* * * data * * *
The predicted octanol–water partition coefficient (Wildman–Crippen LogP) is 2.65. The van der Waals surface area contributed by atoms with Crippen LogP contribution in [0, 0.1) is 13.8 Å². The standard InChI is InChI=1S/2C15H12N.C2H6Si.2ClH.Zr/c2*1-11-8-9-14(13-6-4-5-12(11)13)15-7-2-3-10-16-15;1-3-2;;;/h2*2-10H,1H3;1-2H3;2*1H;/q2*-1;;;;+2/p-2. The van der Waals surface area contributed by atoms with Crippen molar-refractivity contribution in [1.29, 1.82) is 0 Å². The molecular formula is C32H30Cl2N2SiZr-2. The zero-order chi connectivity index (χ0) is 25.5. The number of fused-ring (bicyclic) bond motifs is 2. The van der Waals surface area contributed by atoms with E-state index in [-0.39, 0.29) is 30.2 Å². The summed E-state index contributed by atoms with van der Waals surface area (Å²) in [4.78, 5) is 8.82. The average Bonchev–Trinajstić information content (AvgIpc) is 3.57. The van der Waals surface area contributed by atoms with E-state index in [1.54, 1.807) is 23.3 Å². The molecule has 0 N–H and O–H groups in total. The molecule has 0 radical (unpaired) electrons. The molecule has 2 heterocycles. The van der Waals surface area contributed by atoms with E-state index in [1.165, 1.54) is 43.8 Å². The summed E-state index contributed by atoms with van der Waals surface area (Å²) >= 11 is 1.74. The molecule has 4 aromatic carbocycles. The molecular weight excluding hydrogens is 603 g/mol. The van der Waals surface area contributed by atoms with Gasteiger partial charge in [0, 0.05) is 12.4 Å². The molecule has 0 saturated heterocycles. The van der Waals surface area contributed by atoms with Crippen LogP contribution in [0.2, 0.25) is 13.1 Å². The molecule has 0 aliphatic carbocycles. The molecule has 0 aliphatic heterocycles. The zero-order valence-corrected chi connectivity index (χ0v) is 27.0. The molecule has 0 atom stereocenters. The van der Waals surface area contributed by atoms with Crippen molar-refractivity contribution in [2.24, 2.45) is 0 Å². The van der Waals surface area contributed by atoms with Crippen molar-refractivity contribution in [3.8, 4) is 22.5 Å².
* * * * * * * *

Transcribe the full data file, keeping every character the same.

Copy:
The predicted octanol–water partition coefficient (Wildman–Crippen LogP) is 2.65. The van der Waals surface area contributed by atoms with Crippen LogP contribution in [0, 0.1) is 13.8 Å². The standard InChI is InChI=1S/2C15H12N.C2H6Si.2ClH.Zr/c2*1-11-8-9-14(13-6-4-5-12(11)13)15-7-2-3-10-16-15;1-3-2;;;/h2*2-10H,1H3;1-2H3;2*1H;/q2*-1;;;;+2/p-2. The van der Waals surface area contributed by atoms with Crippen molar-refractivity contribution in [1.29, 1.82) is 0 Å². The molecular formula is C32H30Cl2N2SiZr-2. The zero-order chi connectivity index (χ0) is 25.5. The number of fused-ring (bicyclic) bond motifs is 2. The van der Waals surface area contributed by atoms with E-state index in [-0.39, 0.29) is 30.2 Å². The summed E-state index contributed by atoms with van der Waals surface area (Å²) in [4.78, 5) is 8.82. The average Bonchev–Trinajstić information content (AvgIpc) is 3.57. The van der Waals surface area contributed by atoms with E-state index in [1.54, 1.807) is 23.3 Å². The molecule has 0 N–H and O–H groups in total. The molecule has 0 radical (unpaired) electrons. The molecule has 2 heterocycles. The van der Waals surface area contributed by atoms with E-state index in [1.165, 1.54) is 43.8 Å². The summed E-state index contributed by atoms with van der Waals surface area (Å²) >= 11 is 1.74. The molecule has 4 aromatic carbocycles. The molecular weight excluding hydrogens is 603 g/mol. The van der Waals surface area contributed by atoms with Gasteiger partial charge in [0, 0.05) is 12.4 Å². The molecule has 0 saturated heterocycles. The van der Waals surface area contributed by atoms with Crippen LogP contribution in [0.2, 0.25) is 13.1 Å². The molecule has 0 aliphatic carbocycles. The molecule has 0 aliphatic heterocycles. The zero-order valence-corrected chi connectivity index (χ0v) is 27.0. The molecule has 0 atom stereocenters. The van der Waals surface area contributed by atoms with Crippen molar-refractivity contribution in [2.24, 2.45) is 0 Å². The van der Waals surface area contributed by atoms with Crippen molar-refractivity contribution in [3.8, 4) is 22.5 Å².